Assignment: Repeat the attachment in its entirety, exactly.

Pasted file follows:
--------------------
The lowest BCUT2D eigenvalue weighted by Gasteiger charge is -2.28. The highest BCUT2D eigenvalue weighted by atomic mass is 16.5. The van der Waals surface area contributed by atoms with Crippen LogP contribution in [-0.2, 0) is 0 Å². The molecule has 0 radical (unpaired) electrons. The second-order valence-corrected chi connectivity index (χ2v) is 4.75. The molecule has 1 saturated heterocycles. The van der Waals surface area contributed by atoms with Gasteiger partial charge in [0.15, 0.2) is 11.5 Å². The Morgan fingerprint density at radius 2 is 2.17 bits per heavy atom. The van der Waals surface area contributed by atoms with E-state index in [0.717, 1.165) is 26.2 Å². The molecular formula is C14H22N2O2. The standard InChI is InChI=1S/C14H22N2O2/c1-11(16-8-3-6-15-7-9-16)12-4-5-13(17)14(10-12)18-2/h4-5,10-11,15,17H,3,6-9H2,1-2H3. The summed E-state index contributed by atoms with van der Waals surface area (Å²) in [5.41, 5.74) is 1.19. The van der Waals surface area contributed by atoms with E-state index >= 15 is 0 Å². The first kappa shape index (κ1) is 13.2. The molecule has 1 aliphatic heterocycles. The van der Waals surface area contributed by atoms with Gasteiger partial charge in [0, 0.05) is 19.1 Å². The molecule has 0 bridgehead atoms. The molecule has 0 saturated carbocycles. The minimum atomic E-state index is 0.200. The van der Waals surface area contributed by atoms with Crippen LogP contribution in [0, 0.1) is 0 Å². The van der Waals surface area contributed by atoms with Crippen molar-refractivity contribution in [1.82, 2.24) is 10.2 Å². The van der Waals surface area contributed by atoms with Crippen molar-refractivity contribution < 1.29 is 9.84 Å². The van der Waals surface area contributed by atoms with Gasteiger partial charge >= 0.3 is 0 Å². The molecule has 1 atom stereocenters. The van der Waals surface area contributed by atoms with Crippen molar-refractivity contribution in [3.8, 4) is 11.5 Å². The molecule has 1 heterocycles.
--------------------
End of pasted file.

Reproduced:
The lowest BCUT2D eigenvalue weighted by Gasteiger charge is -2.28. The highest BCUT2D eigenvalue weighted by atomic mass is 16.5. The van der Waals surface area contributed by atoms with Crippen LogP contribution in [-0.2, 0) is 0 Å². The molecule has 0 radical (unpaired) electrons. The second-order valence-corrected chi connectivity index (χ2v) is 4.75. The molecule has 1 saturated heterocycles. The van der Waals surface area contributed by atoms with Gasteiger partial charge in [0.15, 0.2) is 11.5 Å². The Morgan fingerprint density at radius 2 is 2.17 bits per heavy atom. The van der Waals surface area contributed by atoms with E-state index in [0.717, 1.165) is 26.2 Å². The molecular formula is C14H22N2O2. The standard InChI is InChI=1S/C14H22N2O2/c1-11(16-8-3-6-15-7-9-16)12-4-5-13(17)14(10-12)18-2/h4-5,10-11,15,17H,3,6-9H2,1-2H3. The summed E-state index contributed by atoms with van der Waals surface area (Å²) in [5.41, 5.74) is 1.19. The van der Waals surface area contributed by atoms with E-state index >= 15 is 0 Å². The first kappa shape index (κ1) is 13.2. The molecule has 1 aliphatic heterocycles. The van der Waals surface area contributed by atoms with Gasteiger partial charge in [0, 0.05) is 19.1 Å². The molecule has 0 bridgehead atoms. The molecule has 0 saturated carbocycles. The minimum atomic E-state index is 0.200. The van der Waals surface area contributed by atoms with Crippen LogP contribution in [0, 0.1) is 0 Å². The van der Waals surface area contributed by atoms with Crippen molar-refractivity contribution in [1.82, 2.24) is 10.2 Å². The van der Waals surface area contributed by atoms with Crippen molar-refractivity contribution < 1.29 is 9.84 Å². The van der Waals surface area contributed by atoms with Gasteiger partial charge >= 0.3 is 0 Å². The molecule has 1 atom stereocenters. The van der Waals surface area contributed by atoms with Crippen molar-refractivity contribution in [3.8, 4) is 11.5 Å². The molecule has 1 heterocycles.